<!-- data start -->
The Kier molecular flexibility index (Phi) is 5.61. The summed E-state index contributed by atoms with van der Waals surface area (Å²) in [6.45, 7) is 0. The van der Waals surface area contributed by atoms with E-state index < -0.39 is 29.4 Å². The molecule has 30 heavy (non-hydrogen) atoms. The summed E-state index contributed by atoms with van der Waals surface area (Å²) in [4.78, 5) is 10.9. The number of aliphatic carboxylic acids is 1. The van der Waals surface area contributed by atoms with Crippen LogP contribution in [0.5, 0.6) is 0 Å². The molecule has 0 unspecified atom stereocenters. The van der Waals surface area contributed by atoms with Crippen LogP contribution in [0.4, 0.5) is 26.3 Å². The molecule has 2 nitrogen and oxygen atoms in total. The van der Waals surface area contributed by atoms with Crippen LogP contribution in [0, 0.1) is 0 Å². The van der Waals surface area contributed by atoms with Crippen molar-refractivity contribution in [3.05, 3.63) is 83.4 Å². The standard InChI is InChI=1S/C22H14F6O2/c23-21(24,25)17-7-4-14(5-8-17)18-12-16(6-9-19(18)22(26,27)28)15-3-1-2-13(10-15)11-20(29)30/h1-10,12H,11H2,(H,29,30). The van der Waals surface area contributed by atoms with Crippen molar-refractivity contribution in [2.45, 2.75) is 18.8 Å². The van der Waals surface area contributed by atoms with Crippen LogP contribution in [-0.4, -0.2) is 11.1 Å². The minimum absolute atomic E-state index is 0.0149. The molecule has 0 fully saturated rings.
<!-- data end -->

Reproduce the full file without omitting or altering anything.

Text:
The Kier molecular flexibility index (Phi) is 5.61. The summed E-state index contributed by atoms with van der Waals surface area (Å²) in [6.45, 7) is 0. The van der Waals surface area contributed by atoms with E-state index < -0.39 is 29.4 Å². The molecule has 30 heavy (non-hydrogen) atoms. The summed E-state index contributed by atoms with van der Waals surface area (Å²) in [4.78, 5) is 10.9. The number of aliphatic carboxylic acids is 1. The van der Waals surface area contributed by atoms with Crippen LogP contribution in [0.5, 0.6) is 0 Å². The molecule has 0 unspecified atom stereocenters. The van der Waals surface area contributed by atoms with Crippen LogP contribution in [0.4, 0.5) is 26.3 Å². The molecule has 2 nitrogen and oxygen atoms in total. The van der Waals surface area contributed by atoms with Crippen LogP contribution in [0, 0.1) is 0 Å². The van der Waals surface area contributed by atoms with Crippen molar-refractivity contribution in [3.05, 3.63) is 83.4 Å². The standard InChI is InChI=1S/C22H14F6O2/c23-21(24,25)17-7-4-14(5-8-17)18-12-16(6-9-19(18)22(26,27)28)15-3-1-2-13(10-15)11-20(29)30/h1-10,12H,11H2,(H,29,30). The van der Waals surface area contributed by atoms with Crippen molar-refractivity contribution in [2.45, 2.75) is 18.8 Å². The van der Waals surface area contributed by atoms with Crippen LogP contribution in [-0.4, -0.2) is 11.1 Å². The minimum absolute atomic E-state index is 0.0149. The molecule has 0 fully saturated rings.